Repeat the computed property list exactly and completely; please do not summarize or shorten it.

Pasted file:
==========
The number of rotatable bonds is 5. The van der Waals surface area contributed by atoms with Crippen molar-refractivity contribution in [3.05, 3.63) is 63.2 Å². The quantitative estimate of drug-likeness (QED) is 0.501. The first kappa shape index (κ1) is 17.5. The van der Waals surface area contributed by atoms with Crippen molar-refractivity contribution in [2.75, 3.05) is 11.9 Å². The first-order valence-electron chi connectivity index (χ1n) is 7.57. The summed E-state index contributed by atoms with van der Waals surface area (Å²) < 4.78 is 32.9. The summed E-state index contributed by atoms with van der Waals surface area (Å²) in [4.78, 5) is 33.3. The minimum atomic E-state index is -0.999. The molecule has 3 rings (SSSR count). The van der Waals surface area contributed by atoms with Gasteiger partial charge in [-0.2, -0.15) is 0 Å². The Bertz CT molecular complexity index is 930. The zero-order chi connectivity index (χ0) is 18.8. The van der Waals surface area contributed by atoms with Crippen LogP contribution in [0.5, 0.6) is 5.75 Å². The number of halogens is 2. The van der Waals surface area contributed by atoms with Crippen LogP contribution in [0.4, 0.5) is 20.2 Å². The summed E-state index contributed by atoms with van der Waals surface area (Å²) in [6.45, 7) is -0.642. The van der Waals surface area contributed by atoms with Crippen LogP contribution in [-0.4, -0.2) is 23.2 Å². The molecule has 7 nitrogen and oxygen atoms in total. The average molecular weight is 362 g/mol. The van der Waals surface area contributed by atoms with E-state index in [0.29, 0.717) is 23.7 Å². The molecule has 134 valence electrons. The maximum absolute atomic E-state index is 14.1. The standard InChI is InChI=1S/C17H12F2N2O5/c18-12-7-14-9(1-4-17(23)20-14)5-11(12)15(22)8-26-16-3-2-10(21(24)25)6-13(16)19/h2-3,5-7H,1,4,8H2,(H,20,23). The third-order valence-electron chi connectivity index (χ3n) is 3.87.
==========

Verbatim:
The number of rotatable bonds is 5. The van der Waals surface area contributed by atoms with Crippen molar-refractivity contribution in [3.05, 3.63) is 63.2 Å². The quantitative estimate of drug-likeness (QED) is 0.501. The first kappa shape index (κ1) is 17.5. The van der Waals surface area contributed by atoms with Crippen molar-refractivity contribution in [2.75, 3.05) is 11.9 Å². The first-order valence-electron chi connectivity index (χ1n) is 7.57. The summed E-state index contributed by atoms with van der Waals surface area (Å²) < 4.78 is 32.9. The summed E-state index contributed by atoms with van der Waals surface area (Å²) in [4.78, 5) is 33.3. The minimum atomic E-state index is -0.999. The molecule has 3 rings (SSSR count). The van der Waals surface area contributed by atoms with Gasteiger partial charge in [-0.2, -0.15) is 0 Å². The Bertz CT molecular complexity index is 930. The zero-order chi connectivity index (χ0) is 18.8. The van der Waals surface area contributed by atoms with Crippen LogP contribution in [0.5, 0.6) is 5.75 Å². The number of halogens is 2. The van der Waals surface area contributed by atoms with Crippen LogP contribution in [0.4, 0.5) is 20.2 Å². The summed E-state index contributed by atoms with van der Waals surface area (Å²) in [6.45, 7) is -0.642. The van der Waals surface area contributed by atoms with Crippen LogP contribution in [-0.4, -0.2) is 23.2 Å². The molecule has 7 nitrogen and oxygen atoms in total. The average molecular weight is 362 g/mol. The van der Waals surface area contributed by atoms with E-state index in [0.29, 0.717) is 23.7 Å². The molecule has 134 valence electrons. The maximum absolute atomic E-state index is 14.1. The standard InChI is InChI=1S/C17H12F2N2O5/c18-12-7-14-9(1-4-17(23)20-14)5-11(12)15(22)8-26-16-3-2-10(21(24)25)6-13(16)19/h2-3,5-7H,1,4,8H2,(H,20,23). The third-order valence-electron chi connectivity index (χ3n) is 3.87.